Okay, so maybe I lied in the title — this melano-disaster actually occurred last Friday, and was named according to the fact that it was a minor disaster involving Drosophila melanogaster, everyone’s favorite model organism. Someone in the lab coined the phrase in response to a particularly disgusting incident in which some flies were incorrectly disposed of and multiplied silently in the dark room until one of the post-docs opened the door to a literal swarm (and swallowed more than a few). Fly traps suddenly became a very hot commodity. The term also applies to my experience last week, which I detail in this week’s blog.
I spend most of my time working with one of the post-docs in my lab on social isolation experiments, which is what I will be presenting on in two weeks at our research symposium. However, I have done two behavioral assays for another post-doc studying death perception’s effect on lifespan. She was kind enough to entrust me with another experiment last week and wrote out some instructions for what to do each day to prepare my flies. It was simple enough, mostly just scoring flies based on sex and then sorting them into vials. Our experiment involves exposing some of our flies to dead flies, and I took this step a bit far: I accidentally exposed every experimental fly to death, instead of half.
I didn’t notice until one of our PhD students and undergraduates were helping me prepare for the final assay on Friday and one of them asked, “Okay, now where are the unexposed flies?” Oops. My post-doc had just left for a soccer tournament in Chicago and was unable to respond to my text while she was driving, so eventually I had to call her and hope that she wouldn’t be upset that I had just mindlessly ruined our experiment. She was extremely gentle and gracious and agreed with me that there was no way to salvage the experiment, since “un-exposing” the other flies would require at least 48 hours and it was currently 2:00 pm on a Friday.
Of course, I was worried that I had disappointed her. I had only worked for her a handful of times, and almost all of my mistakes had occurred while doing experiments for her. But I was also worried about how much time repeating the experiment would take the following week, when I also had full days of work cut out for me with my social isolation studies. The result has been a week of many hours at the scope: all morning, and then usually the afternoons. I don’t have much room to complain, though. I learned the hard way that I need to be more conscientious, no matter how tedious the fly work can sometimes be.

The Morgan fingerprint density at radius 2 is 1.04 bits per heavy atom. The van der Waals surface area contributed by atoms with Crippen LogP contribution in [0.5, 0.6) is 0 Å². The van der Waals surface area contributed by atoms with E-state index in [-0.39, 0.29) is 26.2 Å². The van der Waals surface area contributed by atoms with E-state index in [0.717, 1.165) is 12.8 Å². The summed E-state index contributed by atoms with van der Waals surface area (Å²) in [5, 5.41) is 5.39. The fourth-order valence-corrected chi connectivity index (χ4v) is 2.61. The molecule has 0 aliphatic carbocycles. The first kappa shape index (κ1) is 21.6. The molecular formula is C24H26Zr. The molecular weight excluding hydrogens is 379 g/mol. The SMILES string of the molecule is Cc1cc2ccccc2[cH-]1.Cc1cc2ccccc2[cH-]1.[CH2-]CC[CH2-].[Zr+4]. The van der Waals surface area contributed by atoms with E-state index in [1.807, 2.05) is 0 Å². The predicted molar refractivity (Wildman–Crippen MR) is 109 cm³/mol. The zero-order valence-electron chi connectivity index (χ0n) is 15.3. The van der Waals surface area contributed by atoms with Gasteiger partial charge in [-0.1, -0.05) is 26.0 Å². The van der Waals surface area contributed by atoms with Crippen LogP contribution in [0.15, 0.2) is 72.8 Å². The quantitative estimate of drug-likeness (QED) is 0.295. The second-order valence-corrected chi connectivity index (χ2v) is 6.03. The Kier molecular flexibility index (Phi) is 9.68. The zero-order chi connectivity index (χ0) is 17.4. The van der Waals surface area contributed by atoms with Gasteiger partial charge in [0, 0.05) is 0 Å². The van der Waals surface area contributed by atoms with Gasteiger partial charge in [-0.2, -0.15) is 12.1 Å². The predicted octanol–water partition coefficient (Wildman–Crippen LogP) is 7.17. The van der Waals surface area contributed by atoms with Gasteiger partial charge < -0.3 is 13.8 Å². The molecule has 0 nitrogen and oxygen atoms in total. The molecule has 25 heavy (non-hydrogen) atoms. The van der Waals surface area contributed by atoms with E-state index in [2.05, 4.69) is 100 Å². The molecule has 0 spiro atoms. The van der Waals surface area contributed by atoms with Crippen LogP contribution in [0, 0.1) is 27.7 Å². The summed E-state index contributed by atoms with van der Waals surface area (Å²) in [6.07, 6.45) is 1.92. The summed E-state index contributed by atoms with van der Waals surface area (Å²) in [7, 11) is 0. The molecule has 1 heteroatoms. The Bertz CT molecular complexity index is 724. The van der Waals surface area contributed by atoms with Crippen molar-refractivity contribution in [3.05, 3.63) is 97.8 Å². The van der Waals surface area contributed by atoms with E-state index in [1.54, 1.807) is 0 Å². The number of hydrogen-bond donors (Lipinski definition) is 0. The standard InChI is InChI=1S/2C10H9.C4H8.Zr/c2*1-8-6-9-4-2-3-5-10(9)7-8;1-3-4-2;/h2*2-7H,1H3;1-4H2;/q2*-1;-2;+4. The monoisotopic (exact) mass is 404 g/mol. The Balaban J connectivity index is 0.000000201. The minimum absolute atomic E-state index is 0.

I am also continually grateful for encouraging coworkers. The PhD student who noticed my mistake was immediately sympathetic and tried in vain to help brainstorm possible solutions besides scrapping the experiment. My usual post-doc offered to use some of his own unexposed flies, but didn’t have any that were age-matched to the experimental cohort. One of the other PhD students shrugged and said, “It’s easy to do. I can’t even tell you how many times I’ve made stupid mistakes that I realized too late.”
Science is a lot of mistakes. We try our best not to make them, but with a lot of moving pieces, some things are bound to be forgotten. That isn’t to say we shouldn’t be meticulous or that we should simply accept error, but I am thankful to have a space where I can safely make mistakes and learn from them. Plus, I guess I got some good practice in on professionally owning up to mistakes, apologizing, and making it right.
Melano-disaster? Yes. End of the world? Of course not.